STIR IN MISO AFTER COOKING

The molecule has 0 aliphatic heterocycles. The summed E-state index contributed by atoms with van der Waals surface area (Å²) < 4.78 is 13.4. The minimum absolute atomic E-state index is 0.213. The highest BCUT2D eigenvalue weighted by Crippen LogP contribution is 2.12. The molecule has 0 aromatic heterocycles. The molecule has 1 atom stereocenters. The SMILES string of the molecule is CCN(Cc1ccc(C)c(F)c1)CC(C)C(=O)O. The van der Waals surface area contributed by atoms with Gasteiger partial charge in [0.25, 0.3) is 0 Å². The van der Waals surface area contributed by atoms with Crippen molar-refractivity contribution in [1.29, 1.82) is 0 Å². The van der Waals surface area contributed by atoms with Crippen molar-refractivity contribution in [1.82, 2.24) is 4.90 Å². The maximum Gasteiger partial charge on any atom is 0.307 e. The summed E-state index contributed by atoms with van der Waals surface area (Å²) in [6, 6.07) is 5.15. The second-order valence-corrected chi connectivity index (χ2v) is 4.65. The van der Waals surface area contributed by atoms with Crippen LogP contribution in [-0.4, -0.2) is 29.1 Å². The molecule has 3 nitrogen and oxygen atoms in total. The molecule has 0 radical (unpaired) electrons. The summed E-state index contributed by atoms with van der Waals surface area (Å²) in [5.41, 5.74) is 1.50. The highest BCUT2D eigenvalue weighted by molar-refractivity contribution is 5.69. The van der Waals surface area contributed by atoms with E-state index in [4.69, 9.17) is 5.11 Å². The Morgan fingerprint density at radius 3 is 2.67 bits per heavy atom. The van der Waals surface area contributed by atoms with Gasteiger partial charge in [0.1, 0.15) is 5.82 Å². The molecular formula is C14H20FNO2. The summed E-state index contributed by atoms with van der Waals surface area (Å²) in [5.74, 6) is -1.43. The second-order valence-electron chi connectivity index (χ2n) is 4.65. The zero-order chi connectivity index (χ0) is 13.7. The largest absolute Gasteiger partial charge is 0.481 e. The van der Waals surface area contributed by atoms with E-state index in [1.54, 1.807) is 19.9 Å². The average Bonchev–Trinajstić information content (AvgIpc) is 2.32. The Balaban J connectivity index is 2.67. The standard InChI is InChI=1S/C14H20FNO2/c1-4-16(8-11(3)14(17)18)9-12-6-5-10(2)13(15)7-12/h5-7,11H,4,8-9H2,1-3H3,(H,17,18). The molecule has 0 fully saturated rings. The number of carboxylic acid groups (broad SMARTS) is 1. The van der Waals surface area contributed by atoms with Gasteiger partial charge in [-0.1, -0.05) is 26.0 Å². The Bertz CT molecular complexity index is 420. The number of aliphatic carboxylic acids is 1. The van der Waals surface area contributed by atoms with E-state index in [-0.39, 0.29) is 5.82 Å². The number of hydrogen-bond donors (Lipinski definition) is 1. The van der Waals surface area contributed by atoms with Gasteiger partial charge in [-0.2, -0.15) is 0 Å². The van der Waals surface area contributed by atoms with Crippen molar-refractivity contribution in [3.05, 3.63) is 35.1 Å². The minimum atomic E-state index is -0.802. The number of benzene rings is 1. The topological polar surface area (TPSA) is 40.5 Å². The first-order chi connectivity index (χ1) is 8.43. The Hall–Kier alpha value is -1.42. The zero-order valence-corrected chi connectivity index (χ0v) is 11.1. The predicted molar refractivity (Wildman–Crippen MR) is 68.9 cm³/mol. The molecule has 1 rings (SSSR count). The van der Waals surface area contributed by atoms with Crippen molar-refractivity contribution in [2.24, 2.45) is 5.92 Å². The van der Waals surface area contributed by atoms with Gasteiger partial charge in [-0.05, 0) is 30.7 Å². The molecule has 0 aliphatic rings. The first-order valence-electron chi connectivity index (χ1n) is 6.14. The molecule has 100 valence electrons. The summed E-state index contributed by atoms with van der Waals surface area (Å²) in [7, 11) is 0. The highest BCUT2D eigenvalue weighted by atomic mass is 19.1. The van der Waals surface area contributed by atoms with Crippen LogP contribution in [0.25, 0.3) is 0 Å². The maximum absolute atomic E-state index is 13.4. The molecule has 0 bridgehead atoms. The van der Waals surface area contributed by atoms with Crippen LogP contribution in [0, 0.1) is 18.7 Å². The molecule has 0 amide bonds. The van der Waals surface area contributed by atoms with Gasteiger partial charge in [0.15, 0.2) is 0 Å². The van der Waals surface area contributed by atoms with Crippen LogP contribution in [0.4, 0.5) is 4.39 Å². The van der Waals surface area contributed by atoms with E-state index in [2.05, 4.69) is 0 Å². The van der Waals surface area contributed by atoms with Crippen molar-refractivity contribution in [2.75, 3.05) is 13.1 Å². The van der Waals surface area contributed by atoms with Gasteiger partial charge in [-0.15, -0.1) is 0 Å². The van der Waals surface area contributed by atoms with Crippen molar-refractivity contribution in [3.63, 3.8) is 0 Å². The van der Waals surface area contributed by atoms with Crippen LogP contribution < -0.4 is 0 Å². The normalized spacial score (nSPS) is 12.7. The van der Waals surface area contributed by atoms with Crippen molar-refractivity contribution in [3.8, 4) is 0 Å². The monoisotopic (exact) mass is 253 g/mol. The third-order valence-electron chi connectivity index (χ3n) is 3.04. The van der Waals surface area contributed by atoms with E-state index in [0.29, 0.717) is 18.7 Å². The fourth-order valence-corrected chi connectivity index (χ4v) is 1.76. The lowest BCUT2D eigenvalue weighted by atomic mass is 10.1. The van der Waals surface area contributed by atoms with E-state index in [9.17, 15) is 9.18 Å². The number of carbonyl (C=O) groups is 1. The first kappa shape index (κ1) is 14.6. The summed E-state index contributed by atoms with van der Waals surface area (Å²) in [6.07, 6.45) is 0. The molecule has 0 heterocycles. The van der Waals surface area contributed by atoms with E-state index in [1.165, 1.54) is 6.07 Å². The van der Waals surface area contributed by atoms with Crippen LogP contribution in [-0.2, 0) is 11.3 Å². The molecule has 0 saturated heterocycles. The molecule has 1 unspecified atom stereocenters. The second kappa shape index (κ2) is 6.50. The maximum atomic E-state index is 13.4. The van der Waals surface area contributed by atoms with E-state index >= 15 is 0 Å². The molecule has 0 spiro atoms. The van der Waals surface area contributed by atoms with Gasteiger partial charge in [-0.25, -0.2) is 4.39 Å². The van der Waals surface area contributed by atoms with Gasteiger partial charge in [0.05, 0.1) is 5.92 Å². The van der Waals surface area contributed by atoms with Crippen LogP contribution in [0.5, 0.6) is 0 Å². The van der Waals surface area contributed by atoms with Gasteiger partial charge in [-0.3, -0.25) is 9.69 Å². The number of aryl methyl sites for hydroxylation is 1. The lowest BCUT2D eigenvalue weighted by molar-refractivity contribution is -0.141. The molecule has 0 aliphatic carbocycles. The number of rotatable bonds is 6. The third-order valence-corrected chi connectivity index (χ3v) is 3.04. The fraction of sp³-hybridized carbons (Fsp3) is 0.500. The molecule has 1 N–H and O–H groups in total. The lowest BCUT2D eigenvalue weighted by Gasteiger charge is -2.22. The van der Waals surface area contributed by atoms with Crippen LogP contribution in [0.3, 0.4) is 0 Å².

We have more micro-organisms in our bodies than cells, and whichever strains are populating us can swing our health either way. As most of our microbes are in our gut, we can influence them by what we eat. Foods with beneficial micro-organisms, or probiotics, are a feature of hotspot eating. Symiots have a large caper after a meal, the tortillas in Nicoya come ‘con natilla’ – with a dollop of live, sour cream – and, in Okinawa, it’s fermented soy products, such as miso. We want our probiotics to be alive when we eat them. That means unpasteurised, fermented vegetables, such as sauerkraut and kimchi; or pickles, such as capers and olives; and live yoghurt, kefir or lassi. When it comes to miso, don’t boil it with your soup – put it in after cooking.